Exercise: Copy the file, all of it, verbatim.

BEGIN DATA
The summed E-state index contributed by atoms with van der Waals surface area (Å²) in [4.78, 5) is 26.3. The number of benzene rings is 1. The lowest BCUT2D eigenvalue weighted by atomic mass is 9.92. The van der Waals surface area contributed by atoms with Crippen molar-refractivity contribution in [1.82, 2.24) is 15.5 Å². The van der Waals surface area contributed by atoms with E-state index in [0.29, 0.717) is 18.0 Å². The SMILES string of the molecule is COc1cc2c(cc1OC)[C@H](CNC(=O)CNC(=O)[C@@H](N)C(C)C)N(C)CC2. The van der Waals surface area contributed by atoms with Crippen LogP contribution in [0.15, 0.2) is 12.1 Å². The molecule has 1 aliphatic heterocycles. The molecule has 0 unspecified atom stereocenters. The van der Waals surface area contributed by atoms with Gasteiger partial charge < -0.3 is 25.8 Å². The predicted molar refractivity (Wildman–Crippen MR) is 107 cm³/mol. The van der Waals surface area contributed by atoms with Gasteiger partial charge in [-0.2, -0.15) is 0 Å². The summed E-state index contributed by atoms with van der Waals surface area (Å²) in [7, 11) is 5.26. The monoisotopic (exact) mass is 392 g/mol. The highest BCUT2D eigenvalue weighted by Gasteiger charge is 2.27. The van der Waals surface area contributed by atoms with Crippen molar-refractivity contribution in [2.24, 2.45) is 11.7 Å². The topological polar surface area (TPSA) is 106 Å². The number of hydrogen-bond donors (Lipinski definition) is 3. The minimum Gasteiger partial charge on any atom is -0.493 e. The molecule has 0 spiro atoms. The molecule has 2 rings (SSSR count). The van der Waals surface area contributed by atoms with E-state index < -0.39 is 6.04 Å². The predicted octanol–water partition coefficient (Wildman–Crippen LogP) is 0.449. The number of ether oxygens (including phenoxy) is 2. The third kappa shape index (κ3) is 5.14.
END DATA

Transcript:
The summed E-state index contributed by atoms with van der Waals surface area (Å²) in [4.78, 5) is 26.3. The number of benzene rings is 1. The lowest BCUT2D eigenvalue weighted by atomic mass is 9.92. The van der Waals surface area contributed by atoms with Crippen molar-refractivity contribution in [1.82, 2.24) is 15.5 Å². The van der Waals surface area contributed by atoms with E-state index in [0.29, 0.717) is 18.0 Å². The SMILES string of the molecule is COc1cc2c(cc1OC)[C@H](CNC(=O)CNC(=O)[C@@H](N)C(C)C)N(C)CC2. The van der Waals surface area contributed by atoms with Crippen LogP contribution in [0.15, 0.2) is 12.1 Å². The molecule has 1 aliphatic heterocycles. The molecule has 0 unspecified atom stereocenters. The van der Waals surface area contributed by atoms with Gasteiger partial charge < -0.3 is 25.8 Å². The predicted molar refractivity (Wildman–Crippen MR) is 107 cm³/mol. The van der Waals surface area contributed by atoms with Gasteiger partial charge in [-0.2, -0.15) is 0 Å². The summed E-state index contributed by atoms with van der Waals surface area (Å²) in [7, 11) is 5.26. The monoisotopic (exact) mass is 392 g/mol. The highest BCUT2D eigenvalue weighted by Gasteiger charge is 2.27. The van der Waals surface area contributed by atoms with Crippen molar-refractivity contribution in [2.24, 2.45) is 11.7 Å². The topological polar surface area (TPSA) is 106 Å². The number of hydrogen-bond donors (Lipinski definition) is 3. The minimum Gasteiger partial charge on any atom is -0.493 e. The molecule has 0 spiro atoms. The molecule has 2 rings (SSSR count). The van der Waals surface area contributed by atoms with E-state index < -0.39 is 6.04 Å². The predicted octanol–water partition coefficient (Wildman–Crippen LogP) is 0.449. The number of ether oxygens (including phenoxy) is 2. The third kappa shape index (κ3) is 5.14.